What is a cavity and how did it happen?
Cavities, as their name implies, are decayed areas in your teeth caused by bacteria. You can sometimes spot a cavity, as the area surrounding the hole generally looks dark brown or gray.
Billions of bacteria live in your mouth. These bacteria build colonies on your teeth, called plaque. When bacteria interact with the carbohydrates and sugars in your food, they convert the sugars into acid, which then slowly dissolves the protective enamel on the outer layer of your tooth. Once the acid erodes through the enamel, the bacteria can then move in to the next layer of the tooth, dentin, which is softer and more porous. At this point the decay process speeds up and spreads deeper into the tooth, creating a larger hole, or cavity.
Brushing your teeth removes the plaque layer that bacteria are constantly forming, and flossing cleans food debri and plaque from in between your teeth, where your brush can’t access.
Why do I need a filling?
A filling is necessary to treat your cavity because if left untreated, the decay will continue to enlarge and will eventually enter into your nerve canal. This can ultimately lead to more serious problems such as pain and infection.
How does a filling fix my tooth?
The process of doing a filling first starts with providing good local anesthesia to the area to ensure that no discomfort is felt during the procedure. We then clean out all decayed tooth structure and make sure that the parts of the tooth contaminated with bacteria are removed. Placing a filling material in the tooth restores the hole back to its natural contours, and seals the tooth to prevent bacteria from getting back into the tooth.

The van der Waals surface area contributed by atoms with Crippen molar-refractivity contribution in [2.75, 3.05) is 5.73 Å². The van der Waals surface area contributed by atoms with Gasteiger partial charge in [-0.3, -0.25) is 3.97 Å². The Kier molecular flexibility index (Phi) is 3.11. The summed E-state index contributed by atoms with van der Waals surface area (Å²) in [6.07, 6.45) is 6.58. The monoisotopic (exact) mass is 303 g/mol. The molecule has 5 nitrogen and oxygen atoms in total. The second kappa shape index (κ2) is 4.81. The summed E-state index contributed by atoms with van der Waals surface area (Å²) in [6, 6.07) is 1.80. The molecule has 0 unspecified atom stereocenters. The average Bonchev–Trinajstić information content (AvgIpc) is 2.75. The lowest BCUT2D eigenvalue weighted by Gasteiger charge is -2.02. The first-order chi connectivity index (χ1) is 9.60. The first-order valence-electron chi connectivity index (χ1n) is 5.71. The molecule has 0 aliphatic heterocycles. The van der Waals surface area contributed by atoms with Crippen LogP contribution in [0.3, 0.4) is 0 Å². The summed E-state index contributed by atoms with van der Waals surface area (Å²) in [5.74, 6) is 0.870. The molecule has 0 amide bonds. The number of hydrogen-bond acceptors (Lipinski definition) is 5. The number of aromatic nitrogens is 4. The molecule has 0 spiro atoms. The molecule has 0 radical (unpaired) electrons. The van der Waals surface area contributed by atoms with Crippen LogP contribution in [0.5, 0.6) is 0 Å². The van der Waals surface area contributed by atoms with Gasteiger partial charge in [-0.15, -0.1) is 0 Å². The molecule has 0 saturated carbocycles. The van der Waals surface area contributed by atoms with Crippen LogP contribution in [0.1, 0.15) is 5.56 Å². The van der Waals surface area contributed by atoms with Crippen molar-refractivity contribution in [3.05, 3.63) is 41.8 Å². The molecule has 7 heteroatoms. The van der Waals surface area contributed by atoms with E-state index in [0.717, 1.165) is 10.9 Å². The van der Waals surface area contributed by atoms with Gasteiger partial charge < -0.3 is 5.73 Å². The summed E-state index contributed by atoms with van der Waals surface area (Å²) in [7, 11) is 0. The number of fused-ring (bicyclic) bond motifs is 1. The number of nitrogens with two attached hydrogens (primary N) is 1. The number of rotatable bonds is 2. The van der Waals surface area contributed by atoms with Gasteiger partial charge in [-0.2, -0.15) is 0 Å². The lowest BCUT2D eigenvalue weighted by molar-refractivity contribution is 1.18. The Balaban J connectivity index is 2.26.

How long can I wait before the cavity will cause pain?
The best time to have a filling done is soon after we first diagnose that a cavity is present. When caught early, the procedure is very simple, quick, and minimal tooth structure can be removed. Delaying treatment will allow the cavity to get larger, resulting in a loss of more tooth structure, a bigger filling, and more time-consuming appointment. If let untreated for too long, decay will eventually reach the nerve canal of the tooth, causing pain and possible tooth loss. Once the bacteria get into the nerve canal, a root canal and crown will be needed to save your tooth, which is more expensive and time-consuming. The bottom line is that you should get your cavity filled as soon as you can.
What is the filling made of?
The most popular type of filling material used by dentists are resin, or composite, fillings. Composite fillings consist microscopic glass particles suspended in acrylic, and match to your existing tooth color.
How is a filling placed?
After the decay in your tooth has been removed, a cleansing gel is then applied. Next, a bonding solution is applied, followed by the composite filling material. The filling material is molded to your tooth and is hardened, or cured, by applying a high intensity blue light. It only takes a few seconds for the materials to harden.
Once the tooth is filled and the composite has hardened, the filling is checked to insure the proper shape and look. At this point any necessary adjustments are made and then your filling is complete.
What to expect post-op?
Following the filling procedure, you might experience mild discomfort either at the site of the anesthetic or in the tooth itself. In most cases, symptoms will subside in a few days. To alleviate the mild discomfort you can take an over the counter pain medication such as ibuprofen or Tylenol. If your symptoms persist then you should contact our office.